Post-quake reconstruction efforts aim to beat winter deadline

By CUI JIA and MAO WEIHUA in Tashkurgan, Kashar prefecture, Xinjiang | China Daily | 2017-07-14 06:54

Post-quake reconstruction efforts aim to beat winter deadline

Primary school students take a Chinese class in a tent in Tashkurgan Tajik autonomous county, Xinjiang Uygur autonomous region last month. ZOU HONG/CHINA DAILY

Construction teams rush to finish new, safer dwellings for displaced residents before temperatures plunge

Although it is the middle of summer, Baygenmu Hanjar is already being awakened by the cold at least once a night as the temperature begins to fall on the Pamir Plateau in the Xinjiang Uygur autonomous region.

Baygenmu, 68, has been living in a disaster relief tent since her house in the village of Waerxidie collapsed on May 11 during a magnitude-5.5 earthquake that rocked Tashkurgan Tajik autonomous county in Kashar prefecture, the home of people from the Tajik ethnic group.

The temblor struck at 5:58 am, when most people were asleep. Eight people died and 31 were injured, according to the local government. More than 4,750 houses were destroyed, and about 80 percent of the county's population of more than 33,000 has been affected.

About 800 livestock perished, and the county government estimates that the direct economic loss amounts to 800 million yuan ($118 million). Last year, the county, officially designated as poverty-stricken, generated GDP of just 670 million yuan.

"Winter will come soon on the Pamir Plateau. It has already started snowing in the mountainous areas," Baygenmu said as she leaned on the wooden door frame of her old house in Waerxidie, near Tashkurgan, the county seat. The door frame is the only visible sign of the stone-and-mud house that took the family years to build. Even the low stone wall that is traditional around Tajik dwellings has disappeared.

At a June 6 meeting to discuss reconstruction projects for Tashkurgan, the Xinjiang government pledged to build new, earthquake-resistant houses for all the families that lost their homes, and to ensure that they can move in by the end of August, before the harshest cold starts to arrive.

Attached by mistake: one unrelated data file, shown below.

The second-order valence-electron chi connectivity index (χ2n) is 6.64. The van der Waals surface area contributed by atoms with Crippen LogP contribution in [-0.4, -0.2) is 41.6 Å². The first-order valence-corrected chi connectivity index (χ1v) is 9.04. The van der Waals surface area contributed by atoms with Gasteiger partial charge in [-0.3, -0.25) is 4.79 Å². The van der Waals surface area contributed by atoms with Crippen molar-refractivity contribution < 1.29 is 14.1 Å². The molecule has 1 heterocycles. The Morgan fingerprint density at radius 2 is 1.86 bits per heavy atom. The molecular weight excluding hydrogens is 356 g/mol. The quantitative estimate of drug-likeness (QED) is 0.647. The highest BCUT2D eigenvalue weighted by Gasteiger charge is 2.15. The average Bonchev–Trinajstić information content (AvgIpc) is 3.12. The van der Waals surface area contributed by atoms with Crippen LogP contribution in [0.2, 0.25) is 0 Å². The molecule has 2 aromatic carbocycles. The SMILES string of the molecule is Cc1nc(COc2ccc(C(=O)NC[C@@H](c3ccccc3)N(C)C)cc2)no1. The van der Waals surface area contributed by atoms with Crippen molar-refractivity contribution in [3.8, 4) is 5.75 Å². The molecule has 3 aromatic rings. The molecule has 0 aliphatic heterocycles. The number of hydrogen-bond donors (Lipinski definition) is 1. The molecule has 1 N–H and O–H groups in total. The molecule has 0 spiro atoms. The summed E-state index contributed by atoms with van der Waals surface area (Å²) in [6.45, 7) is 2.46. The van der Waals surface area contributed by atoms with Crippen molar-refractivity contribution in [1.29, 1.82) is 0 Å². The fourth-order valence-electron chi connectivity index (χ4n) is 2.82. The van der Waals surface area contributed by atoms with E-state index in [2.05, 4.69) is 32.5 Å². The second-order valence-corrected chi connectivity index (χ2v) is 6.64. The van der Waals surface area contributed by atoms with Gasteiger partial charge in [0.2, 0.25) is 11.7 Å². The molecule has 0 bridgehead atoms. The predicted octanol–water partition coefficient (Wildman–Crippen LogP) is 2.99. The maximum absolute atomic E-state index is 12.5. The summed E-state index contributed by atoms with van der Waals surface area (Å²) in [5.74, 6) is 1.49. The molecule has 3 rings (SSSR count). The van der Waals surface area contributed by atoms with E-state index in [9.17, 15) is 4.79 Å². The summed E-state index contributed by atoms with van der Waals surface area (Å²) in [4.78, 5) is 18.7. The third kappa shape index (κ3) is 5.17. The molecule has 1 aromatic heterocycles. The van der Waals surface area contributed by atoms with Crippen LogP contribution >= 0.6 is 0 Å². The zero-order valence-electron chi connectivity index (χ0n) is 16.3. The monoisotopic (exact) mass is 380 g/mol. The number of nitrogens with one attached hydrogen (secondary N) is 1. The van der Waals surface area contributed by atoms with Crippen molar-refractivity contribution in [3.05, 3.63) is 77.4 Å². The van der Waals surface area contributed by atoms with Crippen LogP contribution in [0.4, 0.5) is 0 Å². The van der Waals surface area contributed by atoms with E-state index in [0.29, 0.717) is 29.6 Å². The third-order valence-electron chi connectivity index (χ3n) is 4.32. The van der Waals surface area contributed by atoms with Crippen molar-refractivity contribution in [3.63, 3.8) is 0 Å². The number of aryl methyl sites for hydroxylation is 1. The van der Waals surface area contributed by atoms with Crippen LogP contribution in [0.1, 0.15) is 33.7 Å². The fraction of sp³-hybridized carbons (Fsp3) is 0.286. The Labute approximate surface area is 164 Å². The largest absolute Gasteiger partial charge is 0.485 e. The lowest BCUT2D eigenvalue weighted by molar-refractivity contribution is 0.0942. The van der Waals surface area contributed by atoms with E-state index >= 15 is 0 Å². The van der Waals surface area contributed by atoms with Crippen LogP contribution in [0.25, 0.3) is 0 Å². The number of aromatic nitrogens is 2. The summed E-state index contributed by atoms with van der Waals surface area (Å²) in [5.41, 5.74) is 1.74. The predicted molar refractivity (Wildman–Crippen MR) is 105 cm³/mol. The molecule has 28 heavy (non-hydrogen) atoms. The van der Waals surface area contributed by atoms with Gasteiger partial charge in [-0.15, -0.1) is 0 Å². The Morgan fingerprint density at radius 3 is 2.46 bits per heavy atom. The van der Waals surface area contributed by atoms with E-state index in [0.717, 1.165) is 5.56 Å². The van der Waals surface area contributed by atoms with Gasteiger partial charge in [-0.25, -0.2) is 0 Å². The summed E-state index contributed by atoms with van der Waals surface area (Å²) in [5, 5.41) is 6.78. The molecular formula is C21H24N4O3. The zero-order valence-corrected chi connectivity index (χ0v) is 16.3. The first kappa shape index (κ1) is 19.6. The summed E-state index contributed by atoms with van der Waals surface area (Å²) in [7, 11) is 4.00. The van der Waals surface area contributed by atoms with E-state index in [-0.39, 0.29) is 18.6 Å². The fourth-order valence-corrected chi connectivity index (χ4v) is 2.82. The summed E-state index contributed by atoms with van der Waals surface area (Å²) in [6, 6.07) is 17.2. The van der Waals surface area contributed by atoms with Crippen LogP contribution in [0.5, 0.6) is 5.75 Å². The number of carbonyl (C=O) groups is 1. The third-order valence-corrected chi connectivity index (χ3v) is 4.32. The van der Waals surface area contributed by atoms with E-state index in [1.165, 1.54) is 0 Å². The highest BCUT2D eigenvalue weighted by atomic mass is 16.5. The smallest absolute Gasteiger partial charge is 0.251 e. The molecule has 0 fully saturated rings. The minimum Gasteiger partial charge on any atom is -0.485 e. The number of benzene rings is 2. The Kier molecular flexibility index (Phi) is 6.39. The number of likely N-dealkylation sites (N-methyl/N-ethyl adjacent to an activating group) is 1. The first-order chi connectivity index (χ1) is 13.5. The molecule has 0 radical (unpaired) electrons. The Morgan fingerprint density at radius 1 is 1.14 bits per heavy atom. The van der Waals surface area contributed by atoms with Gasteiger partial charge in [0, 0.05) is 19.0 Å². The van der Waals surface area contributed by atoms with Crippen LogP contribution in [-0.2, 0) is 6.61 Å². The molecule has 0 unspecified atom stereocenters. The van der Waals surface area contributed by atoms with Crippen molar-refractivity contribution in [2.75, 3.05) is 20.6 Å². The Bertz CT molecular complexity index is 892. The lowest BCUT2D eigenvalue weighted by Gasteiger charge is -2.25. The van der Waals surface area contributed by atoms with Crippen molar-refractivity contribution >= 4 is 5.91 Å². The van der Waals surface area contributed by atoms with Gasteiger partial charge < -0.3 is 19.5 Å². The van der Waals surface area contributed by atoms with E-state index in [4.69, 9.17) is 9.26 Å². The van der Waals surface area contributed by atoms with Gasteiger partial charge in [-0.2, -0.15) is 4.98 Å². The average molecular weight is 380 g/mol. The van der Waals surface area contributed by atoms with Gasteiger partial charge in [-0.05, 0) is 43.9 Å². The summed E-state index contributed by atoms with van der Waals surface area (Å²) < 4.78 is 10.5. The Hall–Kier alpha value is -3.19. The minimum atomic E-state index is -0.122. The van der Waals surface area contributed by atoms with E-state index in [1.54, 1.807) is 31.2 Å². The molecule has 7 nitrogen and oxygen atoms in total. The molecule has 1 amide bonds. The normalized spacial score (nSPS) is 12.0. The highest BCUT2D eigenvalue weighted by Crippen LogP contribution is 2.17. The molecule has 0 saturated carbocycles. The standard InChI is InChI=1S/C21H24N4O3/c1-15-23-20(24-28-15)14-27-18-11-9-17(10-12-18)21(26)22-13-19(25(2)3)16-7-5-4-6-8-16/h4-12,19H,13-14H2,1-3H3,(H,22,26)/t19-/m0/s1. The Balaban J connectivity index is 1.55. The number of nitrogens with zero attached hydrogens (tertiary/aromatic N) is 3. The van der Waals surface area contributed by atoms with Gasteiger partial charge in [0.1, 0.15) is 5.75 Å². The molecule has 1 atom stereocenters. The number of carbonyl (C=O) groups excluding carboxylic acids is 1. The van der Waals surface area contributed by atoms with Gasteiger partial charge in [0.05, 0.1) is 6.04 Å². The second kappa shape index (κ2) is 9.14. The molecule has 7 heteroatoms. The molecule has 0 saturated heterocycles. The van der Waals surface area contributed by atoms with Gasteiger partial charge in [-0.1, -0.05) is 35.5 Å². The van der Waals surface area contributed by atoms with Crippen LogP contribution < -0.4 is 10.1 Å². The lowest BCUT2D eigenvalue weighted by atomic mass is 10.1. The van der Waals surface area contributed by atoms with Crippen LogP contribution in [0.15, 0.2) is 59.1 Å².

Sitting at an altitude of 3,090 meters, Tashkurgan, close to China's borders with Pakistan and Afghanistan, is also known as "the town of stones". Large and small stones are scattered across the nearby Gobi Desert and buried in the grassland. The locals have been using the stones, which they believe can actually grow, to build houses for thousands of years.

The county landmark is the remains of a Puli Kingdom fortress, initially built with the stones during the Han Dynasty (206 BC-220). The ruins, which stand on a small hill, escaped damage in the earthquake.

Baygenmu's tent is situated in a temporary settlement for Waerxidie residents, established the day after the quake. Although no one from the village was badly injured, 14 families lost their homes and are now living in the tent village. It's one of 12 such sites across Tashkurgan, all equipped with kitchens and medical centers.

Baygenmu said that it was lucky her family was staying away from home when the quake struck: "Thankfully, I spent the night at a relative's house not far away. The house shook so badly that I was very frightened. However, there wasn't a single crack in the walls because it's one of those earthquake-resistant houses."

Previous 1 2 3 4 5 6 Next

Copyright 1995 - . All rights reserved. The content (including but not limited to text, photo, multimedia information, etc) published in this site belongs to China Daily Information Co (CDIC). Without written authorization from CDIC, such content shall not be republished or used in any form. Note: Browsers with 1024*768 or higher resolution are suggested for this site.
License for publishing multimedia online 0108263

Registration Number: 130349